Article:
Separate Opinions BAUTISTA ANGELO, J., dissenting: I dissent. In my opinion the will in question has substantially complied with the formalities of the law and, therefore, should be admitted to probate . It appears that the will was signed by the testator and was attested by three instrumental witnesses, not only at the bottom, but also on the left-hand margin. The witnesses testified not only that the will was signed by the testator in their presence and in the presence of each other but also that when they did so, the attestation clause was already written thereon. Their testimony has not been contradicted. The only objection set up by the oppositors to the validity of the will is the fact that the signatures of the instrumental witnesses do not appear immediately after the attestation clause. This objection is too technical to be entertained. In the case of Abangan vs. Abangan, (40 Phil., 476), this court said that when the testamentary dispositions "are wholly written on only one sheet signed at the bottom by the testator and three witnesses (as the instant case),their signatures on the left margin of said sheet would be completely purposeless." In such a case, the court said, the requirement of the signatures on the left hand margin was not necessary because the purpose of the law which is to avoid the substitution of any of the sheets of the will, thereby changing the testator's dispositions has already been accomplished. We may say the same thing in connection with the will under consideration because while the three instrumental witnesses did not sign immediately by the majority that it may have been only added on a subsequent occasion and not at the uncontradicted testimony of said witnesses to the effect that such attestation clause was already written in the will when the same was signed. The following observation made by this court in the Abangan case is very fitting: The object of the solemnities surrounding the execution of wills is to close the door against bad faith and fraud to avoid substitution of wills and testaments and to guaranty their truth and authenticity. Therefore the laws on this subject should be interpreted in such a way as to attain these primordial ends. But, on the other hand, also one must not lose sight of the fact that it i not the object of the law to restrain and curtail the exercise of the right to make a will. So when an interpretation already given assures such ends, any other interpretation already given assures such ends, any other interpretation whatsoever, that adds nothing but demands more requisites entirely unnecessary useless and frustrative of the testator's last will, must be disregarded. (supra) We should not also overlook the liberal trend of the New Civil Code in the matter of interpretation of wills, the purpose of which, in case of doubt, is to give such interpretation that would have the effect of preventing intestacy (article 788 and 791, New Civil Code) I am therefore of the opinion that the will in question should be admitted to probate. Feria, J., concurs.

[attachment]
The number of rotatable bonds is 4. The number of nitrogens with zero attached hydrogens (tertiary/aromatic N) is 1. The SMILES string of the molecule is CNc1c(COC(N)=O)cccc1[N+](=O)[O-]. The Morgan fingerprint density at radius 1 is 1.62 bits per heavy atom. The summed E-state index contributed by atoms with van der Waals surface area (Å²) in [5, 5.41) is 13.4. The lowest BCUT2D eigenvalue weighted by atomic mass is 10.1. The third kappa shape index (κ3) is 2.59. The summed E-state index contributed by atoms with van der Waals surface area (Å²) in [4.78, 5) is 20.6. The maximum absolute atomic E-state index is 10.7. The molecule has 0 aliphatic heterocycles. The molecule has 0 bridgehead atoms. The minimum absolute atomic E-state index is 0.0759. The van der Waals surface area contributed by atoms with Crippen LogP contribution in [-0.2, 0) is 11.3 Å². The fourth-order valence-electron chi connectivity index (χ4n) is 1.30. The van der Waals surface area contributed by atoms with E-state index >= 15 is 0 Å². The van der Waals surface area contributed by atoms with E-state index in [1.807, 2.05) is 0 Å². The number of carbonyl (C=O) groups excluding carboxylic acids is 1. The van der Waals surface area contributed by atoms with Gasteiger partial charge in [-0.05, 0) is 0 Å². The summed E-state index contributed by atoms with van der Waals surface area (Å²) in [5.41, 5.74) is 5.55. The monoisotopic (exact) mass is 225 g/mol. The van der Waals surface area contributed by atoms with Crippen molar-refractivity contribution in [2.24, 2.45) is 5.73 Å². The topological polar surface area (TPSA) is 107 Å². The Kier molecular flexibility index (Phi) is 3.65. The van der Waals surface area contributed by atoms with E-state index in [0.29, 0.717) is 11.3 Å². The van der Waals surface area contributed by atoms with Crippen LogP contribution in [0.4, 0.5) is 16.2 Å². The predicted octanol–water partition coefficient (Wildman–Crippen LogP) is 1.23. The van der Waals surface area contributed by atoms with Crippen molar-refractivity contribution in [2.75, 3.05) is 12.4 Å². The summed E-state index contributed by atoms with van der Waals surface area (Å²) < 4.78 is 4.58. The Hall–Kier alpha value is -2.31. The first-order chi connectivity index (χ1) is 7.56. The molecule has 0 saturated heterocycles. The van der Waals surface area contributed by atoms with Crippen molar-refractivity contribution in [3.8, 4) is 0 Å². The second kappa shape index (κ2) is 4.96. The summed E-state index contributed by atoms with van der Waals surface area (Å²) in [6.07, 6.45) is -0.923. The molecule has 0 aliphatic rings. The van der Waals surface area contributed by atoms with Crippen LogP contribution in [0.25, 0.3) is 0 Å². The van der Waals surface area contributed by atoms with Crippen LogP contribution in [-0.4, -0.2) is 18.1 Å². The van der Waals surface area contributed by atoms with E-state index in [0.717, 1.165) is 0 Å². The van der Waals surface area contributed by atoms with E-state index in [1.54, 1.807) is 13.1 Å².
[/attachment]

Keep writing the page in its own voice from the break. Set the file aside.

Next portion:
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TUASON, J., dissenting: I cuncur in Mr. Justice Bautista's dissenting opinion and may add that the majority decision erroneously sets down as a fact that the attestation clause was no signed when the witnesses signatures appear on the left margin and the real and only question is whether such signatures are legally sufficient. The only answers, in our humble opinion, is yes. The law on wills does not provide that the attesting witness should sign the clause at the bottom. In the absence of such provision, there is no reason why signatures on the margin are not good. A letter is not any the less the writter's simply because it was signed, not at the conventional place but on the side or on top. Feria, J., concurs. Republic of the Philippines SUPREME COURT Manila FIRST DIVISION